The only thing my dad likes better than pan-seared salmon is when it’s grilled with a sprinkling of lemon and some freshly minced garlic. Because salmon can be pricey, if you’re on a strict budget then look for deals throughout the months beforehand. Buy up several pieces, keeping them in the freezer until closer to Father’s Day and then taking them out to thaw the night before.
Have you ever tried grilling your own Panini sandwich? Or tried grilling a steak and cheese? If your grill lacks a flat surface, use a cast iron griddle directly on the grill rack to multiply the amount of culinary delights you can cook for dad this Father’s Day. Use caution as the griddle will be VERY hot, and afterward you might want to hose it off using your grill cleaning tools to perform an initial scrubbing before putting it in the dishwasher. The black cast iron makes it difficult to see smoke that builds up on the underside of the pan.
This one is a breeze, and something my dad really enjoys – especially if we’re watching the ball game on the big screen television in his man cave. It’s the one time during the year that he concedes to allow females into the “Den of All Things Manly”. (It’s fairly terrific as far as man caves go – when he was decorating, www.menshideaway.com was as source of all kinds of inspiration to him.) Just put the nachos in a foil pie pan and add any toppings that you’d use when heating them in the oven. The charcoal grill adds a unique flavor to the traditional snack.
One year a storm knocked out power all over town, which meant our family was unable to take dad on his traditional Father’s Day pancake breakfast. Lack of power meant we couldn’t cook it at home, either. Fortunately we could improvise using a cast iron griddle and our backyard grill. We made pancakes, sausage, fried eggs, and even managed to heat water for coffee. Without the distractions of television, computers, and video games, it really was a Father’s Day to remember.
This is one of my family’s favorites, and it began a few years ago. Unwilling to call it a day after dinnertime, we pulled out the ingredients for S’mores and headed into the backyard where we used the grill to make the delicious treats. If you’ve never made them, it’s so easy! Just roast a marshmallow like normal and then sandwich it between two graham cracker squares and some chocolate. One family member likes using chocolate frosting instead of chocolate candy, and another uses peanut butter instead of chocolate due to food allergies. But my dad’s favorites are the S’mores that have both chocolate and peanut butter.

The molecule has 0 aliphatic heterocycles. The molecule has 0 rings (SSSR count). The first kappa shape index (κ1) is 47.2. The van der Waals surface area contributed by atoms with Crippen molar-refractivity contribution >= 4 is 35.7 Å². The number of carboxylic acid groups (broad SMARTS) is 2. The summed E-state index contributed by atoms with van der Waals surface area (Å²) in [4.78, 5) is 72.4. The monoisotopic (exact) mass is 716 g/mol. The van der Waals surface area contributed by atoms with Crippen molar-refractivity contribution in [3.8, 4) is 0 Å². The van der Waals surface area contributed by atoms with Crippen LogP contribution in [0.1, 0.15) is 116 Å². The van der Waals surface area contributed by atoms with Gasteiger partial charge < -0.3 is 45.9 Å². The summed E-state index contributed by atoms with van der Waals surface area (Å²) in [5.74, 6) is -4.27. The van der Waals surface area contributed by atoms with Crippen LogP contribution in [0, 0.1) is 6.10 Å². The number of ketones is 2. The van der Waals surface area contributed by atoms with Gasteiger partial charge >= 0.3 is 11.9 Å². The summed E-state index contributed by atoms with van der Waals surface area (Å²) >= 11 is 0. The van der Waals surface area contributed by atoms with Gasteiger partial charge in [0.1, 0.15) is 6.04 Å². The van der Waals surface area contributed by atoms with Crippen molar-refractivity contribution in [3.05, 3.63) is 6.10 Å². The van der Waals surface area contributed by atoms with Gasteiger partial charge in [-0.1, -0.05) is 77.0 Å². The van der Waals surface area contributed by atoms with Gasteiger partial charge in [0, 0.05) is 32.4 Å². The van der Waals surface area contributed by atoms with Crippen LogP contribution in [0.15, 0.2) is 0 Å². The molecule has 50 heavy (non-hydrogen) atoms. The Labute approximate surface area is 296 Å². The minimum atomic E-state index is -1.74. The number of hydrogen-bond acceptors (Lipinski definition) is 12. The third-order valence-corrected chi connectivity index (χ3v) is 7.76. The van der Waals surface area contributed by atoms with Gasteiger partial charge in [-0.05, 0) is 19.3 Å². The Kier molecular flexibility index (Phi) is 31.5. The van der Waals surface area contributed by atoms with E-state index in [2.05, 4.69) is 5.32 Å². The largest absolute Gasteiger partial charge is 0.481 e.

Grilling out with your family is a great way to celebrate dad at Father’s Day. Best of all – nobody has any messy pots and pans to clean up as with cooking a traditional stovetop meal. Because aluminum foil is biodegradable, it’s better for the environment than plastic containers and packages. When you grill, be sure to use proper food safety measures, like cooking meat at the proper temperatures and using an oven mitt to keep from burning your hands on the hot surface of the grill itself. Finishing up the meal with a trip to the emergency room is one Father’s Day memory that everyone can do without!
About the Author
Becky Muth is a freelance author who enjoys all the benefits of working from an office inside her home. It not only allows her the freedom to spend time with her human family, but also with her beloved golden retriever. Having recently completed a series of articles about using vintage items to decorate a man cave, her husband and sons were pleasantly surprised when she surprised them with a retro Coca-Cola machine for their own “No Girls Allowed” space. When she isn’t working or spending time with her family, Becky enjoys knitting, reading, and visiting museums.